Last man on the moon, Eugene Cernan, dies
Eugene Cernan, the last astronaut to leave his footprints on the surface of the moon, has died, NASA said Monday. The retired United States Navy captain was 82. Cernan's family confirmed the news in a statement Monday, saying he died following "ongoing health issues."
"Our family is heartbroken, of course, and we truly appreciate everyone's thoughts and prayers. Gene, as he was known by so many, was a loving husband, father, grandfather, brother and friend," the family said. Cernan's death comes a little more than a month after fellow astronaut John Glenn died in December.
Cernan earned several distinctions in his 13 years with NASA. He was the second American to walk in space and one of three men to have flown twice to the moon. But he's best remembered as commander of Apollo 17, the last mission to the moon in December of 1972.
The beginnings of the man
Cernan was born in Chicago, Illinois, on March 14, 1934. He received a Bachelor of Science degree in Electrical Engineering in 1956 from Purdue University, where he received his commission through the Navy ROTC Program. He entered flight training upon graduation and went on to earn a Master of Science degree from the US Naval Postgraduate School in Monterey, California.
Cernan, a Captain in the U.S. Navy, left his mark on the history of exploration by flying three times in space, twice to the moon. He also holds the distinction of being the second American to walk in space and the last human to leave his footprints on the lunar surface.
He was one of 14 astronauts selected by NASA in October 1963. He piloted the Gemini 9 mission with Commander Thomas P Stafford on a three-day flight in June 1966. Cernan logged more than two hours outside the orbiting capsule.
In May 1969, he was the lunar module pilot of Apollo 10, the first comprehensive lunar-orbital qualification and verification test of the lunar lander. The mission confirmed the performance, stability, and reliability of the Apollo command, service and lunar modules. The mission included a descent to within eight nautical miles of the moon's surface.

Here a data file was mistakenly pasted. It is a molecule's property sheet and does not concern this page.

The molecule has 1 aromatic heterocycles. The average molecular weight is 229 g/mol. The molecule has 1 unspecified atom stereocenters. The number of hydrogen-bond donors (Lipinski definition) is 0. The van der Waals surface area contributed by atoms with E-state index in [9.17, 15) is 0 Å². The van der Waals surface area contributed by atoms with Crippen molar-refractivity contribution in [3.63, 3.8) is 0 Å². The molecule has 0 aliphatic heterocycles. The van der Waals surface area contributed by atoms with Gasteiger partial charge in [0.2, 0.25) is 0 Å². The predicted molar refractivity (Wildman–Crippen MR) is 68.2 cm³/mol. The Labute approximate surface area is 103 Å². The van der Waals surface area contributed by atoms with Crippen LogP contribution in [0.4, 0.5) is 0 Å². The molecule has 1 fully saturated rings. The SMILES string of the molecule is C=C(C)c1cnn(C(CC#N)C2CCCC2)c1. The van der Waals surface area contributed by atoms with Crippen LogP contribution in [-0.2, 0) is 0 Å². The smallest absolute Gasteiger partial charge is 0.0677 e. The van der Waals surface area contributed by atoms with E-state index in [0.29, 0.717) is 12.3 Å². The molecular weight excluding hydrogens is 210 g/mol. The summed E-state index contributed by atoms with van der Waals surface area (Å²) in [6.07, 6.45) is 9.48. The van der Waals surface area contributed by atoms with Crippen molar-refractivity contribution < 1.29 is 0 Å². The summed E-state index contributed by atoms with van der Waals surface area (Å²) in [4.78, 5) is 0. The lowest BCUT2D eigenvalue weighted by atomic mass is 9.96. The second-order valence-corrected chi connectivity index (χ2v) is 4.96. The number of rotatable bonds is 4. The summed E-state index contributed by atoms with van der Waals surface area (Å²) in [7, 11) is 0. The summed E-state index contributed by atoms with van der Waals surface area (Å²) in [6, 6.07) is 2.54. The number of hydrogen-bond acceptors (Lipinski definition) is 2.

On the moon
On his second sojourn in May 1969, he was pilot of Apollo 10's lunar module, the first comprehensive lunar-orbital qualification and verification flight test of an Apollo lunar module. He made his third space flight as spacecraft commander of Apollo 17, the last scheduled manned mission to the moon, in December 1972.
With the support of lunar module pilot Harrison H. Schmitt, Cernan established a base of operations in the moon's Taurus-Littrow valley and made a home there for the mission for three days. The mission launched on December 6, 1972 and returned two weeks later. It established several new records for manned space flight, including longest manned lunar landing flight (301 hours, 51 minutes), and longest lunar surface extravehicular activities (22 hours, 6 minutes).
Leaving the moon in 1972, Cernan said, "As I take these last steps from the surface for some time into the future to come, I'd just like to record that America's challenge of today has forged man's destiny of tomorrow."
"Apollo 17 built upon all of the other missions scientifically," Cernan recalled in 2008. "We had a lunar rover, we were able to cover more ground than most of the other missions. We stayed there a little bit longer. We went to a more challenging unique area in the mountains, to learn something about the history and the origin of the moon itself."
Up until his death he was passionate about space exploration and hoped America's leaders would not let him remain the last man to walk on the Moon, his family said.
"Gene's footprints remain on the moon, and his achievements are imprinted in our hearts and memories," NASA's administrator Charles Bolden said.